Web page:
1. Article 21 protects the right to life of the citizens. It protects the people of India against the arbitrary actions of the executive. By releasing an order, which isn’t within their rights is termed to be bad in law. Article 21A protects the right to education for children in the age group of six to fourteen. These are the two indispensable fundamental rights, conferred by the Indian constitution. Any law, order passed against fundamental rights could be declared null and void by the courts. Hence, the Karnataka government, by banning online studies for the students, who least can attend the lectures, was depriving them of the right to life and education. 
  2. According to Article 162 of the Constitution, the executive power of the state only extends to the matters which the state legislature can make laws. The state executive department thus can’t encroach upon the legislative power of the central. Hence, The Karnataka court was of the view that the executive orders passed by the government under this article can’t take away the fundamental right of Article 21 and 21A. 
  3. The bench said that the government has no power under the Karnataka Education Act, 1983 to put a ban or restrictions on imparting online education.

The guidelines issued by the HRD ministry for the online classes-pragyata guidelines

The Human Resource and Development Ministry has released the guidelines for the operation of online classes during the pandemic. Safety of the student in the digital environment is the utmost priority for the ministry.

The main motive of the guidelines is to cap the screen time for the students. 




On a given day for interacting with parents and guiding them, not more than 30 minutes.

Classes 1 to 12

Recommended to adopt/adapt the alternative academic calendar of NCERT at http://ncert.nic.in/aac.html

Classes 1 to 8

Online synchronous learning may be undertaken for not more than two sessions of 30-45 minutes each on the days the States/UTs decide to have online classes for primary sections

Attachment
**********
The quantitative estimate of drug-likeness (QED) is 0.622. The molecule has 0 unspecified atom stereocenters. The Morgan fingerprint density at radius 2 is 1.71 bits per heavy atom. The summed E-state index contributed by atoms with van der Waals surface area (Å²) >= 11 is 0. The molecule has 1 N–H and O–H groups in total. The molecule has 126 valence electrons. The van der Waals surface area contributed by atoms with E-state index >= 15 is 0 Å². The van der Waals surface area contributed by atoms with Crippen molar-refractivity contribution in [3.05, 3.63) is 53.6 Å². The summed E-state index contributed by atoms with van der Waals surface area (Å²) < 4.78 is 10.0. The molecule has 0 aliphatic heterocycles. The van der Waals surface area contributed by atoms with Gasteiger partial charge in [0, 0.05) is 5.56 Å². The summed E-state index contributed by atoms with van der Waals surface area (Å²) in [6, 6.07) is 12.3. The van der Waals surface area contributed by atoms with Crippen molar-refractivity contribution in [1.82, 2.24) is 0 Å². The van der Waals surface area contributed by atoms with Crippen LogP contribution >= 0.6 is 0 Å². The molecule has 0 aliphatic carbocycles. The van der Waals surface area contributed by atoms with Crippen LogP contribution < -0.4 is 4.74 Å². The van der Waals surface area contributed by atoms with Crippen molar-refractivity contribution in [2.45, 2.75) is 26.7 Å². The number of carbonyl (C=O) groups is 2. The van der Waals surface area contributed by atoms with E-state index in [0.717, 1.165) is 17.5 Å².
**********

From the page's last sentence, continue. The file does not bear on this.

Classes 9 to 12

Online synchronous learning may be undertaken for not more than four sessions of 30-45 minutes each on the days as decided by States/UTs.

Other than the screen time concerns, the guideline included the 8 steps of online learning namely: Plan- Review- Arrange- Guide- Yak(talk)- Assign- Track- Appreciate.

Plan: Detailed lesson plans have to be prepared by the teachers for the online study. 

Review: Teachers should conduct the survey regarding the availability of the devices and the internet connectivity for the students.

Arrange: Teachers should make arrangements for contacting the students who do not have such devices available. 

Guide: Teachers can take help from the parents in order to make children learn the practical aspects of subjects taught.

Yak/ Talk: Teachers should maintain a forum to clear the doubts for the students and the learners.

Assign: Teachers should assign the works related to the families of the children, like making family trees, poems etc.

Track: The projects by students must be sent to the teachers by WhatsApp or mails. Further teachers can give their reviews and feedback for the same.

Appreciate: In order to boost the child and the parents, especially during the time of the pandemic, teachers should appreciate the students and parents work, the work completion etc.